The provinces of Panama are divided into municipal districts, which are further subdivided into corregimientos.

Territorial extent: 

Before the Canal Zone was returned, Colón province had an exclave within the Canal Zone, containing the city of Colón.
If this Map  and this Map  are correct, Emberá has two separate sections, one of which is completely surrounded by Darién.
If this Map  is correct, Ngäbe Buglé has at least two exclaves within Chiriquí and two within Veraguas.

The UN LOCODE page  for Panama lists locations in the country, some of them with their latitudes and longitudes, some with their ISO 3166-2 codes for their subdivisions. This information can be put together to approximate the territorial extent of subdivisions.

Origins of names: 

  1. Bocas del Toro: Spanish for "mouths of the bull"
  2. Colón: named for Christopher Columbus (Spanish: Cristóbal Colón)
  3. Kuna Yala: Kuna for "land of the Kuna people"
  4. Los Santos: Spanish for "the saints"

Change history:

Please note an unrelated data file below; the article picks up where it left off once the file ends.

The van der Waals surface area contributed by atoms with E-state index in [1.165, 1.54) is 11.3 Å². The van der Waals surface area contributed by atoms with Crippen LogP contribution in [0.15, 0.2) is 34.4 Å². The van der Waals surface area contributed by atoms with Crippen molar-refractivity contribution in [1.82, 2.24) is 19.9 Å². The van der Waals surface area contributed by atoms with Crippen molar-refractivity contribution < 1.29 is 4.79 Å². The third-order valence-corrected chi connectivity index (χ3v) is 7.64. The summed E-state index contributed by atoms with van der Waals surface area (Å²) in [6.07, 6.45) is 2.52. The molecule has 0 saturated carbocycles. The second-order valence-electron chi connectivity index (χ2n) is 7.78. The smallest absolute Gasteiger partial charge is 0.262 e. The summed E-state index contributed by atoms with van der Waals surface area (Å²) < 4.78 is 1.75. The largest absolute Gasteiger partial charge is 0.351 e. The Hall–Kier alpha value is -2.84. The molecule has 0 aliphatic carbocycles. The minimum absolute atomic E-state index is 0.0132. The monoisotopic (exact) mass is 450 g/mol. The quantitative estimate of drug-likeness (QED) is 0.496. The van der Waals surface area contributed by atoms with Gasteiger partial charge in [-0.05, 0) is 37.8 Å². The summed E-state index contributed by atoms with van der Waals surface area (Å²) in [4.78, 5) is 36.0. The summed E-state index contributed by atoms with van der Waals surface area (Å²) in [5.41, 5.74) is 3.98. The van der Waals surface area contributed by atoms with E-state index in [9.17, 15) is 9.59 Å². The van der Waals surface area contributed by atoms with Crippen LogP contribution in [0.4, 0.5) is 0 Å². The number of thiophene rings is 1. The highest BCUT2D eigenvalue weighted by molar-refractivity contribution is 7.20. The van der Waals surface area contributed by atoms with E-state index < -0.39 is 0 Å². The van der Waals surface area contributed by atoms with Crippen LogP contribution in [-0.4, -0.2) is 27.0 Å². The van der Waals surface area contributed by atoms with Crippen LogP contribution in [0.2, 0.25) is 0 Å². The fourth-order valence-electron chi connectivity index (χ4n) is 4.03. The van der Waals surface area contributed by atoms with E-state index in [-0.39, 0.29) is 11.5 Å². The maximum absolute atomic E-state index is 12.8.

There have been numerous minor boundary adjustments.

  1. 1821-11-28: Upon independence from Spain, Panama became Colombia's Istmo (Isthmus) department, divided into two provinces: Panamá and Veraguas. The provinces were subdivided into cantones (cantons), which were in turn divided into parroquias (parishes).
  2. 1849: Chiriquí province formed by taking Alanje canton from Veraguas province.
  3. 1850-04-08: Azuero province formed by taking Los Santos and Parita cantons and Santa María parish from Panamá province.
  4. 1855-02-27: Under Colombia's Constitution of 1853, Istmo department became a federal state of Panamá. (At that time, Colombia was known as Nueva Granada.)
  5. 1855: Colón and Coclé departments split from Panamá; Herrera y los Santos department split from Azuero. Colon consisted of Portobelo canton and Bocas del Toro comarca. Coclé consisted of Natá canton.
  6. 1875: Under Panama's new constitution, Panamá state was divided into a capital district and departments, and the departments were divided into districts.
  7. 1886-11-11: Colombia adopted a new constitution, under which the states, including Panamá, became departments, subdivided into provinces, which were subdivided into distritos municipales (municipal districts).